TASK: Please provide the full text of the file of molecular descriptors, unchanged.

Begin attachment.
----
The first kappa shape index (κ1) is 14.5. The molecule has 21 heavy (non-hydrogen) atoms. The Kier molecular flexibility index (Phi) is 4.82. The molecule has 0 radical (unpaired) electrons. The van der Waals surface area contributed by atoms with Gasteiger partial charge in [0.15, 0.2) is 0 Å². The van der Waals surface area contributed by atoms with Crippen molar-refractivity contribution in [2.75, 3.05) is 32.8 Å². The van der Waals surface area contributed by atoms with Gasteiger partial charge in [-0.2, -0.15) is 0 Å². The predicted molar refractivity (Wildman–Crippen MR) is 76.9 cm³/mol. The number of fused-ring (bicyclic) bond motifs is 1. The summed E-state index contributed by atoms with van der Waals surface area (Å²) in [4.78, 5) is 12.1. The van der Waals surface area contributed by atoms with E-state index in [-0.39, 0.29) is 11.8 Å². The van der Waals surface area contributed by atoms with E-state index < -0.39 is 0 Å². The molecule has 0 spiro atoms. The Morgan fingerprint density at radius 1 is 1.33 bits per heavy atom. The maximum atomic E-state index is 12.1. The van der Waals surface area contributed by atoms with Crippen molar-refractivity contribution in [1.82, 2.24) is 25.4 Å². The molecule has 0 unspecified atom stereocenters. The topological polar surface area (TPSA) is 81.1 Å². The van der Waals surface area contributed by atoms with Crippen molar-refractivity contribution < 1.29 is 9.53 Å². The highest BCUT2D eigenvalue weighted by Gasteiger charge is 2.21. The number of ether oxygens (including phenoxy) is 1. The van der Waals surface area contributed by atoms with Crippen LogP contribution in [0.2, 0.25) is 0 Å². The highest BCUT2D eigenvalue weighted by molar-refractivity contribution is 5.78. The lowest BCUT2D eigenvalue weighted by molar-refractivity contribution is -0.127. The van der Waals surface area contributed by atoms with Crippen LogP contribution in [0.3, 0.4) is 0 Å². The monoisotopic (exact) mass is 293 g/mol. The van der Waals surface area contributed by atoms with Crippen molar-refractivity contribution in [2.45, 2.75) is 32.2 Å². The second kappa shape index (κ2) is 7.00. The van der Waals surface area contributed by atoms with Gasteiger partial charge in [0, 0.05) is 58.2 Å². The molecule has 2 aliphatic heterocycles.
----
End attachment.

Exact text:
The first kappa shape index (κ1) is 14.5. The molecule has 21 heavy (non-hydrogen) atoms. The Kier molecular flexibility index (Phi) is 4.82. The molecule has 0 radical (unpaired) electrons. The van der Waals surface area contributed by atoms with Gasteiger partial charge in [0.15, 0.2) is 0 Å². The van der Waals surface area contributed by atoms with Crippen molar-refractivity contribution in [2.75, 3.05) is 32.8 Å². The van der Waals surface area contributed by atoms with Gasteiger partial charge in [-0.2, -0.15) is 0 Å². The predicted molar refractivity (Wildman–Crippen MR) is 76.9 cm³/mol. The number of fused-ring (bicyclic) bond motifs is 1. The summed E-state index contributed by atoms with van der Waals surface area (Å²) in [4.78, 5) is 12.1. The van der Waals surface area contributed by atoms with E-state index in [-0.39, 0.29) is 11.8 Å². The van der Waals surface area contributed by atoms with E-state index < -0.39 is 0 Å². The molecule has 0 spiro atoms. The Morgan fingerprint density at radius 1 is 1.33 bits per heavy atom. The maximum atomic E-state index is 12.1. The van der Waals surface area contributed by atoms with Crippen molar-refractivity contribution in [1.82, 2.24) is 25.4 Å². The molecule has 0 unspecified atom stereocenters. The topological polar surface area (TPSA) is 81.1 Å². The van der Waals surface area contributed by atoms with Crippen molar-refractivity contribution < 1.29 is 9.53 Å². The highest BCUT2D eigenvalue weighted by Gasteiger charge is 2.21. The number of ether oxygens (including phenoxy) is 1. The van der Waals surface area contributed by atoms with Crippen LogP contribution in [0.2, 0.25) is 0 Å². The highest BCUT2D eigenvalue weighted by molar-refractivity contribution is 5.78. The lowest BCUT2D eigenvalue weighted by molar-refractivity contribution is -0.127. The van der Waals surface area contributed by atoms with Crippen LogP contribution in [0.3, 0.4) is 0 Å². The monoisotopic (exact) mass is 293 g/mol. The van der Waals surface area contributed by atoms with Crippen molar-refractivity contribution in [2.45, 2.75) is 32.2 Å². The second kappa shape index (κ2) is 7.00. The van der Waals surface area contributed by atoms with Gasteiger partial charge in [0, 0.05) is 58.2 Å². The molecule has 2 aliphatic heterocycles.